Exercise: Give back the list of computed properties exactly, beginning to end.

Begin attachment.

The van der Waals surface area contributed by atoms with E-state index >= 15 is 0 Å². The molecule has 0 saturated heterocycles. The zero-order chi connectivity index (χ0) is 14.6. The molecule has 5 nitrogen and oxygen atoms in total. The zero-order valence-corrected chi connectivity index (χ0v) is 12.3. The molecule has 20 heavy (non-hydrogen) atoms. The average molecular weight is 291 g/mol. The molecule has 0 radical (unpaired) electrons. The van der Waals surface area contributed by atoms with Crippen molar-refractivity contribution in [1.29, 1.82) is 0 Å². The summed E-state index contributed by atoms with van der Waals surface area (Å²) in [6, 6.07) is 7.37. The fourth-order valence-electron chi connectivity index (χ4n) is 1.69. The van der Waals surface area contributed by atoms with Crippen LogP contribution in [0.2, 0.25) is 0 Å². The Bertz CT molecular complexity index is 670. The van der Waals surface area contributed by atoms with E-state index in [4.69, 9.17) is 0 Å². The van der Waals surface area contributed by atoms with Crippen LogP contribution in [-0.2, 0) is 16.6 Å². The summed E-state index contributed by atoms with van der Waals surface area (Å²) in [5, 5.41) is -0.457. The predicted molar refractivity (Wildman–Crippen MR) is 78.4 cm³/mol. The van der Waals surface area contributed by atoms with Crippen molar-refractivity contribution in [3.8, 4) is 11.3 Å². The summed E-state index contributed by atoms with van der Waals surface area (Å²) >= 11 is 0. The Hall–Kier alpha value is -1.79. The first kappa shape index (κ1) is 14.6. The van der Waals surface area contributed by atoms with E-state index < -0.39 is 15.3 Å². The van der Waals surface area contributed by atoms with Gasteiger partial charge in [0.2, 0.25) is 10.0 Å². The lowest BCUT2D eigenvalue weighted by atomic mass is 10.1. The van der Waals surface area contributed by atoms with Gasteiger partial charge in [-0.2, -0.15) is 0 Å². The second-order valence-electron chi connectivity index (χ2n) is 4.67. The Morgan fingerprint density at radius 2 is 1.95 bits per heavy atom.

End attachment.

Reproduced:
The van der Waals surface area contributed by atoms with E-state index >= 15 is 0 Å². The molecule has 0 saturated heterocycles. The zero-order chi connectivity index (χ0) is 14.6. The molecule has 5 nitrogen and oxygen atoms in total. The zero-order valence-corrected chi connectivity index (χ0v) is 12.3. The molecule has 20 heavy (non-hydrogen) atoms. The average molecular weight is 291 g/mol. The molecule has 0 radical (unpaired) electrons. The van der Waals surface area contributed by atoms with Crippen molar-refractivity contribution in [1.29, 1.82) is 0 Å². The summed E-state index contributed by atoms with van der Waals surface area (Å²) in [6, 6.07) is 7.37. The fourth-order valence-electron chi connectivity index (χ4n) is 1.69. The van der Waals surface area contributed by atoms with Crippen LogP contribution in [0.2, 0.25) is 0 Å². The Bertz CT molecular complexity index is 670. The van der Waals surface area contributed by atoms with E-state index in [4.69, 9.17) is 0 Å². The van der Waals surface area contributed by atoms with Crippen LogP contribution in [-0.2, 0) is 16.6 Å². The summed E-state index contributed by atoms with van der Waals surface area (Å²) in [5, 5.41) is -0.457. The predicted molar refractivity (Wildman–Crippen MR) is 78.4 cm³/mol. The van der Waals surface area contributed by atoms with Crippen molar-refractivity contribution in [3.8, 4) is 11.3 Å². The summed E-state index contributed by atoms with van der Waals surface area (Å²) >= 11 is 0. The Hall–Kier alpha value is -1.79. The first kappa shape index (κ1) is 14.6. The van der Waals surface area contributed by atoms with E-state index < -0.39 is 15.3 Å². The van der Waals surface area contributed by atoms with Gasteiger partial charge in [0.2, 0.25) is 10.0 Å². The lowest BCUT2D eigenvalue weighted by atomic mass is 10.1. The van der Waals surface area contributed by atoms with Gasteiger partial charge in [-0.2, -0.15) is 0 Å². The second-order valence-electron chi connectivity index (χ2n) is 4.67. The Morgan fingerprint density at radius 2 is 1.95 bits per heavy atom.